Meet the Board candidate: Michael Weaver
Michael Weaver is running for the open Montvale seat. The other candidate running for the seat is Singleton Beato.
Weaver is a former Montvale town councilman and is the principal of Thomas Jefferson Midddle School in Fair Lawn. He has four kids –– Michael, 13, Maddie, 12 , and Logan and Will, 8.
Weaver is centering his campaign around providing equal access to a good education and better communications by the Board.
Why Weaver is running
Michael Weaver: Montvale is the town where my wife’s grandparents raised their family, and it is a community we have been proud to call home for the last eighteen years. We could not have found a better town to raise our four children (Michael – 13, Maddie – 12, Logan and Will – 8) and volunteering as a member of the Pascack Valley Regional Board of Education will provide us with the opportunity to give back to a community that has given us so much. My top priority as a member of the Pascack Valley Regional BOE is to work with follow Board members and ensure that all students, from all four towns, have equal access to the best educational experience we can provide.
On his experience
MW: Board of Education members do not work in isolation. The success of the district is dependent on the ability of all nine members and the Superintendent to work together in establishing mutually agreed upon goals that align with the district’s mission and vision. They should be strategic/specific, measurable, attainable, relevant, and time-based. I believe my work as an educator and volunteer in the community over the last twenty-five years is reflective of this commitment to a team approach.
On the reopening of school and safety concerns
MW: As a parent, my four children are learning in this model at the K – 8 level, and many districts in Bergen County have implemented something similar. While every family’s circumstance is different, I can tell you that I see a difference for the positive in my children when they are learning in-person versus remote at home. On days when they are home, while the live stream into their classrooms does have its shortcomings (by no means the fault of administration or the teaching staff, just a reality of the situation), it does provide them with the necessary structure to their day and access to instruction.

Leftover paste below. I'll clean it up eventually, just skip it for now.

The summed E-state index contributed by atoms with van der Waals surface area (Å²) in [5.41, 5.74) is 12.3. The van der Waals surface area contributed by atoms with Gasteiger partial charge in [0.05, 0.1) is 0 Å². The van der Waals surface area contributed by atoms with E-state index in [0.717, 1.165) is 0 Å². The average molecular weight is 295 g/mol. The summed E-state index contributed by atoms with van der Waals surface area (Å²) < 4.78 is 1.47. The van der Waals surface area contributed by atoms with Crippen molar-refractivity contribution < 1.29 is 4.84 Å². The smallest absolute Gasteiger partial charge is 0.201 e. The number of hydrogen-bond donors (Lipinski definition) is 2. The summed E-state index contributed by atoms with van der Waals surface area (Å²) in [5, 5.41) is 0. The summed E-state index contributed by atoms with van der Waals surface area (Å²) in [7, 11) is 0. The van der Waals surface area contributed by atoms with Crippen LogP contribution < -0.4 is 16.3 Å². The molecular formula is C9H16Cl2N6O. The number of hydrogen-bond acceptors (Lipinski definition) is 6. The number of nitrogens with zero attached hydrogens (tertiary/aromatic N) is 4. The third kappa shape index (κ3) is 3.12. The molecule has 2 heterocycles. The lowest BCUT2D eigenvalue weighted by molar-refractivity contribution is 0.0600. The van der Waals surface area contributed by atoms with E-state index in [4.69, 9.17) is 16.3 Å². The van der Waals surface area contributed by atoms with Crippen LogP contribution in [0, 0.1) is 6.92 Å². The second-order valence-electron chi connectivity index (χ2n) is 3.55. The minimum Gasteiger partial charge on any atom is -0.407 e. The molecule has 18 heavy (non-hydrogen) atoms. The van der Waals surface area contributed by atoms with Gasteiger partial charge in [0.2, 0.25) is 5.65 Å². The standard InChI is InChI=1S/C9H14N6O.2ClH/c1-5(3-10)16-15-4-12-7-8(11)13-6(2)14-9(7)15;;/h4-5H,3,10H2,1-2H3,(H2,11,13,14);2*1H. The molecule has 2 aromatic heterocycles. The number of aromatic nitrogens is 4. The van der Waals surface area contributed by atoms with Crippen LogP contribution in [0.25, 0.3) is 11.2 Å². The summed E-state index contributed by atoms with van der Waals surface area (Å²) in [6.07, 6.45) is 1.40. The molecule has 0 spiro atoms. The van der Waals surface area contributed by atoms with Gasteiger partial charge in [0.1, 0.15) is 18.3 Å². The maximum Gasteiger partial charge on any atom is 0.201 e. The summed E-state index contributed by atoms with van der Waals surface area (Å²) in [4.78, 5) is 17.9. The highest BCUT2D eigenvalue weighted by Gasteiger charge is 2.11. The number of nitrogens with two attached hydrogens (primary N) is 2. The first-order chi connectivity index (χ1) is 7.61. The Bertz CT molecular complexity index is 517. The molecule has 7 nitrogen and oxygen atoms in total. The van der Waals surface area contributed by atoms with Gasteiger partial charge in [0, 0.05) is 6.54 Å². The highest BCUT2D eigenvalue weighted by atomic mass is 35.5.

No plan is ideal, and nothing short of a full return to normal will make everyone happy. Administration and teachers have been working tirelessly to deliver instruction and be an emotional support. They take great pride in their craft and have been committed to doing the best job possible for our children. For this, we cannot thank them enough.
On parent’s concerns about safety
MW: Saying the last six months have been a difficult time for many is an understatement. In addition to being isolated from their friends, many of our students’ families (and their teachers’ families) have experienced job loss, illness and death of loved ones. In making the transition back to school, the mental and physical health and safety of students and staff must guide decisions on, and be the priority for, planning in-person and remote learning. As the father of four school-aged children, husband of a teacher and principal of the second-largest middle school in Bergen County (bigger also than 80% of the high schools) with 125 faculty/staff and 1,060 students, I have a full appreciation for everyone’s concerns. It is the responsibility of the board of education and administration, in consultation with association(s) representing the faculty and staff, to ensure the established guidelines are followed, proper protocols have been put into place and necessary resources made available to all.
On the Board’s communication goal
MW: In terms of the Board’s goal to “refine methods of internal communications between the Board of Education and the superintendent,” I would encourage conversation among Board members to see how this could be extended to include external communications with the communities we serve. Residents must feel as though their thoughts, questions, suggestions, and concerns are valued. By actively soliciting public opinion on needs and priorities, and encouraging residents to participate in the decision-making process, we are able to balance opposing demands and find common ground from which to build.
On equity and inclusivity